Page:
We analyse whether financial integration between countries leads to converging or diverging business cycles using a dynamic spatial model. Our model allows for contemporaneous spillovers of shocks to GDP growth between countries that are financially integrated and delivers a scalar measure of the spillover intensity at each point in time. For a financial network of ten European countries from 1996-2017, we find that the spillover effects are positive on average but much larger during periods of financial stress, pointing towards stronger business cycle synchronisation. Dismantling GDP growth into value added growth of ten major industries, we observe that some sectors are strongly affected by positive spillovers (wholesale & retail trade, industrial production), others only to a weaker degree (agriculture, construction, finance), while more nationally influenced industries show no evidence for significant spillover effects (public administration, arts & entertainment, real estate).

Publikation lesen

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Interactions between Bank Levies and Corporate Taxes: How is the Bank Leverage Affected?

F. Bremus Kirsten Schmidt Lena Tonzer

in: ESRB Working Paper Series, Nr. 103, 2019

Abstract

Regulatory bank levies set incentives for banks to reduce leverage. At the same time, corporate income taxation makes funding through debt more attractive. In this paper, we explore how regulatory levies affect bank capital structure, depending on corporate income taxation. Based on bank balance sheet data from 2006 to 2014 for a panel of EU-banks, our analysis yields three main results: The introduction of bank levies leads to lower leverage as liabilities become more expensive. This effect is weaker the more elevated corporate income taxes are. In countries charging very high corporate income taxes, the incentives of bank levies to reduce leverage turn ineffective. Thus, bank levies can counteract the debt bias of taxation only partially.

Publikation lesen

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Do Conventional Monetary Policy Instruments Matter in Unconventional Times?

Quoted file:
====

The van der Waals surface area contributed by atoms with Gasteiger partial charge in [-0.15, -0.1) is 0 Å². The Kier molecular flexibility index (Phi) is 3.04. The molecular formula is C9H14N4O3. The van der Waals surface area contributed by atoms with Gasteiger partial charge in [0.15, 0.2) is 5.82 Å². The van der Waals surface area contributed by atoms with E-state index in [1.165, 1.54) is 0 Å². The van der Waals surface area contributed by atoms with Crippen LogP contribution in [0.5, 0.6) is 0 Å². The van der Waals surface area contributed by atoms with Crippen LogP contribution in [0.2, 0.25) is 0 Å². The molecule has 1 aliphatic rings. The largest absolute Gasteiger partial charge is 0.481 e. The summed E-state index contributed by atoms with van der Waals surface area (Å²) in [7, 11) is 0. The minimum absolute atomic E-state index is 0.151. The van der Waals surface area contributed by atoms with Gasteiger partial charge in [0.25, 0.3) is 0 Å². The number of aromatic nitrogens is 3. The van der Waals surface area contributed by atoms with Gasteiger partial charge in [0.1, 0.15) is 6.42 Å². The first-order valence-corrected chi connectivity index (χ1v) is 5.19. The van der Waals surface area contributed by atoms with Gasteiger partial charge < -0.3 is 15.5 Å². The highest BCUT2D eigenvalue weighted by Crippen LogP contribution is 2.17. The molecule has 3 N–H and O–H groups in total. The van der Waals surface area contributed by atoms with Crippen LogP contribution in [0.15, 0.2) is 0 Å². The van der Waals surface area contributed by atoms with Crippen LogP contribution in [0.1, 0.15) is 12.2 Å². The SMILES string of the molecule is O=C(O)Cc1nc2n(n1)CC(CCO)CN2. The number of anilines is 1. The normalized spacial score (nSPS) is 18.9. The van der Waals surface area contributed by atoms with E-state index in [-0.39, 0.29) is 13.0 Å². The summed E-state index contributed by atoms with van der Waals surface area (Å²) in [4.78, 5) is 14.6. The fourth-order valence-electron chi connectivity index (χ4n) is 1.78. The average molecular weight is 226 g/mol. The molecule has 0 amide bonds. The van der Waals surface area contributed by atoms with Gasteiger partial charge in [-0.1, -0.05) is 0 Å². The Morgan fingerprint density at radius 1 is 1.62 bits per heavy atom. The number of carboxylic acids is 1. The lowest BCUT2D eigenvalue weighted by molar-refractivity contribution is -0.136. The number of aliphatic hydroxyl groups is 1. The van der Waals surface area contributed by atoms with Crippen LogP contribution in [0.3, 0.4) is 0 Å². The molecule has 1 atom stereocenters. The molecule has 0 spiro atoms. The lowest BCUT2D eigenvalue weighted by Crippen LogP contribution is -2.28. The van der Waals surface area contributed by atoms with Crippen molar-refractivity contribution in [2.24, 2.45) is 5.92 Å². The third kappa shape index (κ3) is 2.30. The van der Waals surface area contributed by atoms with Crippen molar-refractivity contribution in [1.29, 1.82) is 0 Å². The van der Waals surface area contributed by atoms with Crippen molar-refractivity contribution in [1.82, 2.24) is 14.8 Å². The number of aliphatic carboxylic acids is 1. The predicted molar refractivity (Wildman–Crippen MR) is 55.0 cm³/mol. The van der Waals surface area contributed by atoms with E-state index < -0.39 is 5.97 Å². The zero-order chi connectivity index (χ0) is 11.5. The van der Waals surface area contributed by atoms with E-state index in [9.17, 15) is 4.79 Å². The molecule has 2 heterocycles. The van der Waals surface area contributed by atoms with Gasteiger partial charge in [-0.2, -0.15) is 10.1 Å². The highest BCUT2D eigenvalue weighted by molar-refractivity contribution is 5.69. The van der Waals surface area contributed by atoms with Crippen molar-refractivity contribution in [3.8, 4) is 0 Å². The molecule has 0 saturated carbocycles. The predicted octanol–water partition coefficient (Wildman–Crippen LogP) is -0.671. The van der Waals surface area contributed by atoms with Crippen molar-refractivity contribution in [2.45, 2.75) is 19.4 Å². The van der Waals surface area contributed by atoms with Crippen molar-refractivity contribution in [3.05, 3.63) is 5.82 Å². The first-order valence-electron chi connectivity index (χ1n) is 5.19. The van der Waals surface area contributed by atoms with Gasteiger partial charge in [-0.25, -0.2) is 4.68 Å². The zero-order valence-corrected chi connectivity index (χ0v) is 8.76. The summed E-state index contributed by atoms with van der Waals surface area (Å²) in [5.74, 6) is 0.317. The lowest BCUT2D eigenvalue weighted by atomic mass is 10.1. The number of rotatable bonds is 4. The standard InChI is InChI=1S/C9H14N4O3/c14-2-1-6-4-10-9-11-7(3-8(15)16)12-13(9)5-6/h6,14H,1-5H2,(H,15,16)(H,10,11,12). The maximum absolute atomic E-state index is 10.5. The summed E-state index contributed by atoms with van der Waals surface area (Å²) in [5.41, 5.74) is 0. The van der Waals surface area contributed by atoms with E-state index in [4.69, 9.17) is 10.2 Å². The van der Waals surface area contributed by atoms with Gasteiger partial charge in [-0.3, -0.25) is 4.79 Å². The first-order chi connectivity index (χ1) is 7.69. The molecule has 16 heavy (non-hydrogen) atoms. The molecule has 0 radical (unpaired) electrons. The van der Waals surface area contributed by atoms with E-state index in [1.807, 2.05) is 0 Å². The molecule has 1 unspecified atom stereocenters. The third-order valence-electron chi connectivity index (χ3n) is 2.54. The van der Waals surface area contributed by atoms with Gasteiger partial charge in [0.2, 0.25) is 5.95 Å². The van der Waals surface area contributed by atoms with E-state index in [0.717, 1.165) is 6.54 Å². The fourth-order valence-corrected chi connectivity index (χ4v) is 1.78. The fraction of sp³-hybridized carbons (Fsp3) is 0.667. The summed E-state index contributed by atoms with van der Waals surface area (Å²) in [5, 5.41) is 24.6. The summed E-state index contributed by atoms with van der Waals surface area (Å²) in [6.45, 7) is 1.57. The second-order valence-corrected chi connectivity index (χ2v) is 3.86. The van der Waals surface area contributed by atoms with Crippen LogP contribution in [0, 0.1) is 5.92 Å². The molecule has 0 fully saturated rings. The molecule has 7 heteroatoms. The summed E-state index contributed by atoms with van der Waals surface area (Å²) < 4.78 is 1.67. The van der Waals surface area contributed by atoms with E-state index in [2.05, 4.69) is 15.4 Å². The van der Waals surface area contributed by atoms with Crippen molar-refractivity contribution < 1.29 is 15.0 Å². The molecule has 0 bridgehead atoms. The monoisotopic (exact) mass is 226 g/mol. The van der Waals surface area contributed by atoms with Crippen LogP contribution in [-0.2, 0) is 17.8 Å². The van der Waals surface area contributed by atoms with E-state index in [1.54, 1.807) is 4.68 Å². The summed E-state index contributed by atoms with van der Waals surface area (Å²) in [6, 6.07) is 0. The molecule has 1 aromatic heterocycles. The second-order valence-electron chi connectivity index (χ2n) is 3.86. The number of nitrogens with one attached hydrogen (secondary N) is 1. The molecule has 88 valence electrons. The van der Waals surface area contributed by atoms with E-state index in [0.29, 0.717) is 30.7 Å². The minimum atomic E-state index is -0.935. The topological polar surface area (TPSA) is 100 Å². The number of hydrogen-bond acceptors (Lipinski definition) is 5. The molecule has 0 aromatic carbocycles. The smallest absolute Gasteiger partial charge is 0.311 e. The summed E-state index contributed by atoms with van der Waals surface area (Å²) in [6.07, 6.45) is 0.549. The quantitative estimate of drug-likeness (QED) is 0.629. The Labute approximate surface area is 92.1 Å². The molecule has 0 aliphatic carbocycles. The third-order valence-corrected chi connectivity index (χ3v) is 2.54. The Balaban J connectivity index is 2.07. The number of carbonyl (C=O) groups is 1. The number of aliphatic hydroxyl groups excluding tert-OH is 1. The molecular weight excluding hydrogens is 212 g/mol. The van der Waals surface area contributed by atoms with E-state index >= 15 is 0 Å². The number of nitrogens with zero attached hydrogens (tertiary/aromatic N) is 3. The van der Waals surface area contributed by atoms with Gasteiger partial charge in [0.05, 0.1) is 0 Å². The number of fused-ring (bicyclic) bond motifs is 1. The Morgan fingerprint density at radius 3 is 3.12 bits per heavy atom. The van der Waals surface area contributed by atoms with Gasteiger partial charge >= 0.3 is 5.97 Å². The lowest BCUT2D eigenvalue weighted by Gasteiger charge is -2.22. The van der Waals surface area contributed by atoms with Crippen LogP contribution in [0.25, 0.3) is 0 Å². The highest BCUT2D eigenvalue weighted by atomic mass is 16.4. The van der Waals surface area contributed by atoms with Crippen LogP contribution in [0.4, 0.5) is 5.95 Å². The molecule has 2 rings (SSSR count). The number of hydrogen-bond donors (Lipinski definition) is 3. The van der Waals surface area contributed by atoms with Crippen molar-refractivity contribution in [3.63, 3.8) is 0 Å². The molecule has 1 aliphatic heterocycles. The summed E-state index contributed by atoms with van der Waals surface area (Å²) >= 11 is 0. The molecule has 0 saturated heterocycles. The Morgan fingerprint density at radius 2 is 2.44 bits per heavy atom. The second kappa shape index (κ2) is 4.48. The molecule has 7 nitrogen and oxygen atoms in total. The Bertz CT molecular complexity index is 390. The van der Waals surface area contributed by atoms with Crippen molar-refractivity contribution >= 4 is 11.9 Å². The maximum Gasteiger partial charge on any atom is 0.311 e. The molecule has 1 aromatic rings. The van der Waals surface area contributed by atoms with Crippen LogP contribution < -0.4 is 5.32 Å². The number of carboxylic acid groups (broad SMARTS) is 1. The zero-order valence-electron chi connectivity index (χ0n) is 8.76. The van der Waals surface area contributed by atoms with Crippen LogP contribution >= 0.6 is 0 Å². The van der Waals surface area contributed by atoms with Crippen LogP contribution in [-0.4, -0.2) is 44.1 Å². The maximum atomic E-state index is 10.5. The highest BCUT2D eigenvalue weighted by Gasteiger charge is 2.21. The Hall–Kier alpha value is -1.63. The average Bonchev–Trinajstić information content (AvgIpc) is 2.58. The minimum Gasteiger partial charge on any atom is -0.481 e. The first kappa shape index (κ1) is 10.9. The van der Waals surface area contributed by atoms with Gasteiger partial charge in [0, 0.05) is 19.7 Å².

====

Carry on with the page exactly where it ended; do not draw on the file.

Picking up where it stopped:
Manuel Buchholz Kirsten Schmidt Lena Tonzer

in: Deutsche Bundesbank Discussion Paper, Nr. 27, 2019

Abstract

This paper investigates how declines in the deposit facility rate set by the ECB affect euro area banks’ incentives to hold reserves at the central bank. We find that, in the face of lower deposit rates, banks with a more interest-sensitive business model are more likely to reduce reserve holdings and allocate freed-up liquidity to loans. The result is driven by well-capitalized banks in the non-GIIPS countries of the euro area. This reveals that conventional monetary policy instruments have limited effects in restoring monetary policy transmission during times of crisis.

Publikation lesen

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Interactions Between Regulatory and Corporate Taxes: How Is Bank Leverage Affected?

F. Bremus Kirsten Schmidt Lena Tonzer

in: IWH-Diskussionspapiere, Nr. 16, 2018

Abstract

Regulatory bank levies set incentives for banks to reduce leverage. At the same time, corporate income taxation makes funding through debt more attractive. In this paper, we explore how regulatory levies affect bank capital structure, depending on corporate income taxation. Based on bank balance sheet data from 2006 to 2014 for a panel of EU-banks, our analysis yields three main results: The introduction of bank levies leads to lower leverage as liabilities become more expensive. This effect is weaker the more elevated corporate income taxes are. In countries charging very high corporate income taxes, the incentives of bank levies to reduce leverage turn ineffective. Thus, bank levies can counteract the debt bias of taxation only partially.

Publikation lesen